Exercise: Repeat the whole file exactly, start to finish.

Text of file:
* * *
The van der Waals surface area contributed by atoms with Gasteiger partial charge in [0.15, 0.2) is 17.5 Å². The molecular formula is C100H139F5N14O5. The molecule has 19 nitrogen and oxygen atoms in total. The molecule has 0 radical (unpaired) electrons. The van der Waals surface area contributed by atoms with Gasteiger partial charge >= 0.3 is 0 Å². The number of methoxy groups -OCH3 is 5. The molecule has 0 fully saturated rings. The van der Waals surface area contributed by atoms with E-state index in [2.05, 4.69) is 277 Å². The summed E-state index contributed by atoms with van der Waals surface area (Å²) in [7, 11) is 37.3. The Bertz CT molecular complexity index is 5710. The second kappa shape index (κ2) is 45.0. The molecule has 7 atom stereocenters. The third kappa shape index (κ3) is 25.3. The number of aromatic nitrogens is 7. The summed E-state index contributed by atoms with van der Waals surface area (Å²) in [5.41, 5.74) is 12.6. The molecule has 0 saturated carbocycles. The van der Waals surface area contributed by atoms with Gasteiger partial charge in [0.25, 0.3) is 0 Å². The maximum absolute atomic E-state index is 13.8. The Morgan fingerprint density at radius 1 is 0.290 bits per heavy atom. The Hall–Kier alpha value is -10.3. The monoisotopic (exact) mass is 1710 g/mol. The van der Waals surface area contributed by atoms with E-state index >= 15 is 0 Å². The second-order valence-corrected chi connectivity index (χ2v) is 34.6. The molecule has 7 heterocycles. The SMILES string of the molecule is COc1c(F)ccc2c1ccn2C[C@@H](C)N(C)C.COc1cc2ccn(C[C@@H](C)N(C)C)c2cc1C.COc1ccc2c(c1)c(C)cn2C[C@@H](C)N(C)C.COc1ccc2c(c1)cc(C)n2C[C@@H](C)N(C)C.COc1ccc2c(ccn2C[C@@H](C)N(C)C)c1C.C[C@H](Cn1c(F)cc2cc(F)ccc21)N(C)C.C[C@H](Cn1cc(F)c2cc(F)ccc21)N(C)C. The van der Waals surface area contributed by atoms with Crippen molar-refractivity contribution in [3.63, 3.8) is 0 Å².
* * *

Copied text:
The van der Waals surface area contributed by atoms with Gasteiger partial charge in [0.15, 0.2) is 17.5 Å². The molecular formula is C100H139F5N14O5. The molecule has 19 nitrogen and oxygen atoms in total. The molecule has 0 radical (unpaired) electrons. The van der Waals surface area contributed by atoms with Gasteiger partial charge >= 0.3 is 0 Å². The number of methoxy groups -OCH3 is 5. The molecule has 0 fully saturated rings. The van der Waals surface area contributed by atoms with E-state index in [2.05, 4.69) is 277 Å². The summed E-state index contributed by atoms with van der Waals surface area (Å²) in [7, 11) is 37.3. The Bertz CT molecular complexity index is 5710. The second kappa shape index (κ2) is 45.0. The molecule has 7 atom stereocenters. The third kappa shape index (κ3) is 25.3. The number of aromatic nitrogens is 7. The summed E-state index contributed by atoms with van der Waals surface area (Å²) in [5.41, 5.74) is 12.6. The molecule has 0 saturated carbocycles. The van der Waals surface area contributed by atoms with Gasteiger partial charge in [0.25, 0.3) is 0 Å². The maximum absolute atomic E-state index is 13.8. The Morgan fingerprint density at radius 1 is 0.290 bits per heavy atom. The Hall–Kier alpha value is -10.3. The monoisotopic (exact) mass is 1710 g/mol. The van der Waals surface area contributed by atoms with E-state index >= 15 is 0 Å². The second-order valence-corrected chi connectivity index (χ2v) is 34.6. The molecule has 7 heterocycles. The SMILES string of the molecule is COc1c(F)ccc2c1ccn2C[C@@H](C)N(C)C.COc1cc2ccn(C[C@@H](C)N(C)C)c2cc1C.COc1ccc2c(c1)c(C)cn2C[C@@H](C)N(C)C.COc1ccc2c(c1)cc(C)n2C[C@@H](C)N(C)C.COc1ccc2c(ccn2C[C@@H](C)N(C)C)c1C.C[C@H](Cn1c(F)cc2cc(F)ccc21)N(C)C.C[C@H](Cn1cc(F)c2cc(F)ccc21)N(C)C. The van der Waals surface area contributed by atoms with Crippen molar-refractivity contribution in [3.63, 3.8) is 0 Å².